The connection between reflection and self-awareness is enhanced by self-care. Research conducted on mindfulness helps us understand the link between self-awareness and our ability to process information and maintain a positive outlook (Seligman, M. E., & Csikszentmihalyi, 2014). Through neuroplasticity, we can make extraordinary changes to the way our minds work. Further proper sleep, exercise, nutrition, and other mindfulness activities have been scientifically proven to moderate heart rate and increase oxygen in the bloodstream (Salomon, & Globerson, 1987). We also know there's a direct correlation between oxygen to the brain, blood flow to the brain, and a person's ability to have increased thought (Medina, 2011). So, using a logic sequence, we can understand an instructor's wellness has a direct correlation to how they feel in their skin when interacting with learners.


I am thrilled to see that teaching, and learning scholars are making links between student physiological needs and learning (Doyle & Zakrajsek, 2018; Bowen, 2012). I want to extend the conversation by inviting educators to consider themselves holistically as we do learners. Taking care of oneself is excellent modeling for learners and could be better integrated into the curriculum. I realize this approach is novel and familiar all at the same time. There are instructors that can feel terrible physically and still design great courses, engage learners positively, and provide quality instruction. However, it is clear that looking at ourselves holistically actually enhances our ability to facilitate learning.


The term "growth mindset" is becoming popular in recent years just as the terms "Victim and Creator" was popularized by Skip Downing's On Course (a popular book in Freshman Orientation Courses in the early 2000s). The notion of "teaching positively" seeks to build from these progressive waves while encouraging instructors to be more intentional in designing learning experiences, interacting with learners, and taking care of themselves. I leave you with the following questions to consider as you continue on your instructional journey.



Reflection Questions:


In what ways can I use learning activities and formative assessments to help students build their interest and motivation in the course?


What ways do I consciously use positive framing, personability, humor, etc. to foster a positive learning environment?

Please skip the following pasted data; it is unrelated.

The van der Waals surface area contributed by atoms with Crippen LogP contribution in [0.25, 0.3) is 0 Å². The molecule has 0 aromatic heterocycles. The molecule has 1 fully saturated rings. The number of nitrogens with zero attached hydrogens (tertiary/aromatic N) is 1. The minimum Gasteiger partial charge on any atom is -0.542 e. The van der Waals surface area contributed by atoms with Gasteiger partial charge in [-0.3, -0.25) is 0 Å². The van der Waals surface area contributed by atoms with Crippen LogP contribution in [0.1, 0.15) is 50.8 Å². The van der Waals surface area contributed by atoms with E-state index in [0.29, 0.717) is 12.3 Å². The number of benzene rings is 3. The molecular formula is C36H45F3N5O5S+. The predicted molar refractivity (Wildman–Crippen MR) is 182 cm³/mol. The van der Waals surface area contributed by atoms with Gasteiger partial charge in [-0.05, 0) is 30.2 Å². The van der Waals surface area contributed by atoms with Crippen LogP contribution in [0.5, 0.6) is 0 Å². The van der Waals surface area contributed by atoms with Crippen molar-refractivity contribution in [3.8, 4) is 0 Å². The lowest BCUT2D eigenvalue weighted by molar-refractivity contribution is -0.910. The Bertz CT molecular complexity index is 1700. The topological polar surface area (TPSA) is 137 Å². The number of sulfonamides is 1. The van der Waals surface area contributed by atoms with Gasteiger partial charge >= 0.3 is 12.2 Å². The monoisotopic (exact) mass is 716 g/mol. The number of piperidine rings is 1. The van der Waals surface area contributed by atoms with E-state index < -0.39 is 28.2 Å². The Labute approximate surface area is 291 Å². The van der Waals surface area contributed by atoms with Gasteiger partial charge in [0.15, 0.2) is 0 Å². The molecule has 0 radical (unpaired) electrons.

How has my self-care impacted my ability to provide quality instruction?



References:


Ambrose, S. A., Bridges, M. W., DiPietro, M., Lovett, M. C., & Norman, M. K. (2010). How learning works: Seven research-based principles for smart teaching. John Wiley & Sons.


Bowen, J. A. (2012). Teaching naked: How moving technology out of your college classroom will improve student learning. John Wiley & Sons.


Doyle, T., & Zakrajsek, T. (2018). The new science of learning: How to learn in harmony with your brain. Stylus Publishing, LLC.


Medina, J. (2011). Brain rules: 12 principles for surviving and thriving at work, home, and school. ReadHowYouWant.com.


Salomon, G., & Globerson, T. (1987). Skill may not be enough: The role of mindfulness in learning and transfer. International Journal of Educational Research, 11(6), 623-637.


Solorzano, D., Ceja, M., & Yosso, T. (2000). Critical race theory, racial microaggressions, and campus racial climate: The experiences of African American college students. Journal of Negro Education, 60-73.


Seligman, M. E., & Csikszentmihalyi, M. (2014). Positive psychology: An introduction. In Flow and the foundations of positive psychology (pp. 279-298). Springer, Dordrecht.


Thatcher, J. B., Wright, R. T., Sun, H., Zagenczyk, T. J., & Klein, R. (2018). Mindfulness in information technology use: Definitions, distinctions, and a new measure. MIS Quarterly, 42(3), 831-847.


Wilson, M., & Mackie, K. (2018). Design. Learning by Doing: Postsecondary Experiential Education.

Yosso, T., Smith, W., Ceja, M., & Solórzano, D. (2009). Critical race theory, racial microaggressions, and campus racial climate for Latina/o undergraduates. Harvard Educational Review, 79(4), 659-691